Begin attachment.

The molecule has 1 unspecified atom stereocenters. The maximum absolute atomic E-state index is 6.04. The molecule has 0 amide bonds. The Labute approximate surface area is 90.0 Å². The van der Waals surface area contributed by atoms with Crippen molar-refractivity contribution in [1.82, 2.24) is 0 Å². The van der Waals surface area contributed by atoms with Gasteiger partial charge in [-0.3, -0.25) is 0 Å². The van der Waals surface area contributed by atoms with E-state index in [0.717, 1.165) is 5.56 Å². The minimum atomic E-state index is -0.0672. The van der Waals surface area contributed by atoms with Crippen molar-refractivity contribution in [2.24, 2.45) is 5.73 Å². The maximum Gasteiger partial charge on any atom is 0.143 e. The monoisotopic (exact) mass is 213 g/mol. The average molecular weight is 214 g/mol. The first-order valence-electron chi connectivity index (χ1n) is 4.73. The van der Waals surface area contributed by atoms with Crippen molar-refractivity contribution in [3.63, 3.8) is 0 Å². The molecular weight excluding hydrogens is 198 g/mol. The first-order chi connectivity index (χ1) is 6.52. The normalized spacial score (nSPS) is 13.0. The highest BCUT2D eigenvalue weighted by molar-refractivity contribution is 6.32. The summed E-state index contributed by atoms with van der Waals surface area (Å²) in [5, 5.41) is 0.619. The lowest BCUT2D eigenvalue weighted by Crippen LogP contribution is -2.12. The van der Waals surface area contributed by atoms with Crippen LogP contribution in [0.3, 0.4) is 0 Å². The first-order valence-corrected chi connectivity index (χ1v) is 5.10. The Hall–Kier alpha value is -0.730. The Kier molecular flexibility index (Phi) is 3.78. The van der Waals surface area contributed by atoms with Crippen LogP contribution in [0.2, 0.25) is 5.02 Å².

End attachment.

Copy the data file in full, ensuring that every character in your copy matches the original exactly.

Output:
The molecule has 1 unspecified atom stereocenters. The maximum absolute atomic E-state index is 6.04. The molecule has 0 amide bonds. The Labute approximate surface area is 90.0 Å². The van der Waals surface area contributed by atoms with Crippen molar-refractivity contribution in [1.82, 2.24) is 0 Å². The van der Waals surface area contributed by atoms with Gasteiger partial charge in [-0.3, -0.25) is 0 Å². The van der Waals surface area contributed by atoms with E-state index in [0.717, 1.165) is 5.56 Å². The minimum atomic E-state index is -0.0672. The van der Waals surface area contributed by atoms with Crippen molar-refractivity contribution in [2.24, 2.45) is 5.73 Å². The maximum Gasteiger partial charge on any atom is 0.143 e. The monoisotopic (exact) mass is 213 g/mol. The average molecular weight is 214 g/mol. The first-order valence-electron chi connectivity index (χ1n) is 4.73. The van der Waals surface area contributed by atoms with Crippen molar-refractivity contribution in [3.63, 3.8) is 0 Å². The molecular weight excluding hydrogens is 198 g/mol. The first-order chi connectivity index (χ1) is 6.52. The normalized spacial score (nSPS) is 13.0. The highest BCUT2D eigenvalue weighted by molar-refractivity contribution is 6.32. The summed E-state index contributed by atoms with van der Waals surface area (Å²) in [5, 5.41) is 0.619. The lowest BCUT2D eigenvalue weighted by Crippen LogP contribution is -2.12. The van der Waals surface area contributed by atoms with Crippen LogP contribution in [0.3, 0.4) is 0 Å². The first-order valence-corrected chi connectivity index (χ1v) is 5.10. The Hall–Kier alpha value is -0.730. The Kier molecular flexibility index (Phi) is 3.78. The van der Waals surface area contributed by atoms with Crippen LogP contribution in [0.2, 0.25) is 5.02 Å².